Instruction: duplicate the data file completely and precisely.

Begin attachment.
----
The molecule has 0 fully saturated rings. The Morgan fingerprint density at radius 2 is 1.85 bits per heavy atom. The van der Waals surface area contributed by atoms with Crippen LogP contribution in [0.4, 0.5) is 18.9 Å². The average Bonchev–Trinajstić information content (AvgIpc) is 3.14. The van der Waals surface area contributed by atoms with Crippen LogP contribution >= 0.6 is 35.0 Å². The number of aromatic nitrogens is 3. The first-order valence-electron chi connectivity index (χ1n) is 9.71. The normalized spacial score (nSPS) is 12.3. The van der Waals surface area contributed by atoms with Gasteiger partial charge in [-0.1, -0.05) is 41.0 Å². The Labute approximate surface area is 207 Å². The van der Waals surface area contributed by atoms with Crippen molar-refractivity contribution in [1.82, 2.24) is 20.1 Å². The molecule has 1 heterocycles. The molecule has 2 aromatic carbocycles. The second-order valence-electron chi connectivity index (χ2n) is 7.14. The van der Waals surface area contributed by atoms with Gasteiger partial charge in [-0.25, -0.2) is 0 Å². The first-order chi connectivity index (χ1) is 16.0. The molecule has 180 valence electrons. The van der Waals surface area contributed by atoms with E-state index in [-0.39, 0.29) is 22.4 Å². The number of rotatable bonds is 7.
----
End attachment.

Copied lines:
The molecule has 0 fully saturated rings. The Morgan fingerprint density at radius 2 is 1.85 bits per heavy atom. The van der Waals surface area contributed by atoms with Crippen LogP contribution in [0.4, 0.5) is 18.9 Å². The average Bonchev–Trinajstić information content (AvgIpc) is 3.14. The van der Waals surface area contributed by atoms with Crippen LogP contribution >= 0.6 is 35.0 Å². The number of aromatic nitrogens is 3. The first-order valence-electron chi connectivity index (χ1n) is 9.71. The normalized spacial score (nSPS) is 12.3. The van der Waals surface area contributed by atoms with Gasteiger partial charge in [-0.1, -0.05) is 41.0 Å². The Labute approximate surface area is 207 Å². The van der Waals surface area contributed by atoms with Crippen molar-refractivity contribution in [1.82, 2.24) is 20.1 Å². The molecule has 1 heterocycles. The molecule has 2 aromatic carbocycles. The second-order valence-electron chi connectivity index (χ2n) is 7.14. The van der Waals surface area contributed by atoms with Gasteiger partial charge in [-0.25, -0.2) is 0 Å². The first-order chi connectivity index (χ1) is 16.0. The molecule has 180 valence electrons. The van der Waals surface area contributed by atoms with E-state index in [-0.39, 0.29) is 22.4 Å². The number of rotatable bonds is 7.